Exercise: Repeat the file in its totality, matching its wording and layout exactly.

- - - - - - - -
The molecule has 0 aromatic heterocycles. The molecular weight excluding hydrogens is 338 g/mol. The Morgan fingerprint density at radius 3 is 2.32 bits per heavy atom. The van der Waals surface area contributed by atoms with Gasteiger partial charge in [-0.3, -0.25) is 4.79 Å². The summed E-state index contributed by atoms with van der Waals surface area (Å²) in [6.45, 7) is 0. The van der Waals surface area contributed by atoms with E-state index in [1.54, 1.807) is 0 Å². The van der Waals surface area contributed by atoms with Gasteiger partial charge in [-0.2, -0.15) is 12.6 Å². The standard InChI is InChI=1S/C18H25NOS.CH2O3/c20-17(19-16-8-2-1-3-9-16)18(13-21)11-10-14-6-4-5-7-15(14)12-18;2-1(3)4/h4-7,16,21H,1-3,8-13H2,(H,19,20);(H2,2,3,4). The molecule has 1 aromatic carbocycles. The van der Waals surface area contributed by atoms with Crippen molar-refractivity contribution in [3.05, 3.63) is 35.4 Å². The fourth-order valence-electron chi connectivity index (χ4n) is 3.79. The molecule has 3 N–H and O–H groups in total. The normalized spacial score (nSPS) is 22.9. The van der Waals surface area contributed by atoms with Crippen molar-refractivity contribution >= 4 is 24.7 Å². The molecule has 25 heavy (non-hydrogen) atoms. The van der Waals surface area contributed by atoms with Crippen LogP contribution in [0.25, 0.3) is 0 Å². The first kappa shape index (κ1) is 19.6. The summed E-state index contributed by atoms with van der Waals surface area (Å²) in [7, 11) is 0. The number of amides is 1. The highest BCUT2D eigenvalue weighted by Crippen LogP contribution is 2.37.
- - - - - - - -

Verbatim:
The molecule has 0 aromatic heterocycles. The molecular weight excluding hydrogens is 338 g/mol. The Morgan fingerprint density at radius 3 is 2.32 bits per heavy atom. The van der Waals surface area contributed by atoms with Gasteiger partial charge in [-0.3, -0.25) is 4.79 Å². The summed E-state index contributed by atoms with van der Waals surface area (Å²) in [6.45, 7) is 0. The van der Waals surface area contributed by atoms with E-state index in [1.54, 1.807) is 0 Å². The van der Waals surface area contributed by atoms with Gasteiger partial charge in [-0.2, -0.15) is 12.6 Å². The standard InChI is InChI=1S/C18H25NOS.CH2O3/c20-17(19-16-8-2-1-3-9-16)18(13-21)11-10-14-6-4-5-7-15(14)12-18;2-1(3)4/h4-7,16,21H,1-3,8-13H2,(H,19,20);(H2,2,3,4). The molecule has 1 aromatic carbocycles. The van der Waals surface area contributed by atoms with Crippen molar-refractivity contribution in [3.05, 3.63) is 35.4 Å². The fourth-order valence-electron chi connectivity index (χ4n) is 3.79. The molecule has 3 N–H and O–H groups in total. The normalized spacial score (nSPS) is 22.9. The van der Waals surface area contributed by atoms with Crippen molar-refractivity contribution >= 4 is 24.7 Å². The molecule has 25 heavy (non-hydrogen) atoms. The van der Waals surface area contributed by atoms with Crippen LogP contribution in [0.25, 0.3) is 0 Å². The first kappa shape index (κ1) is 19.6. The summed E-state index contributed by atoms with van der Waals surface area (Å²) in [7, 11) is 0. The number of amides is 1. The highest BCUT2D eigenvalue weighted by Crippen LogP contribution is 2.37.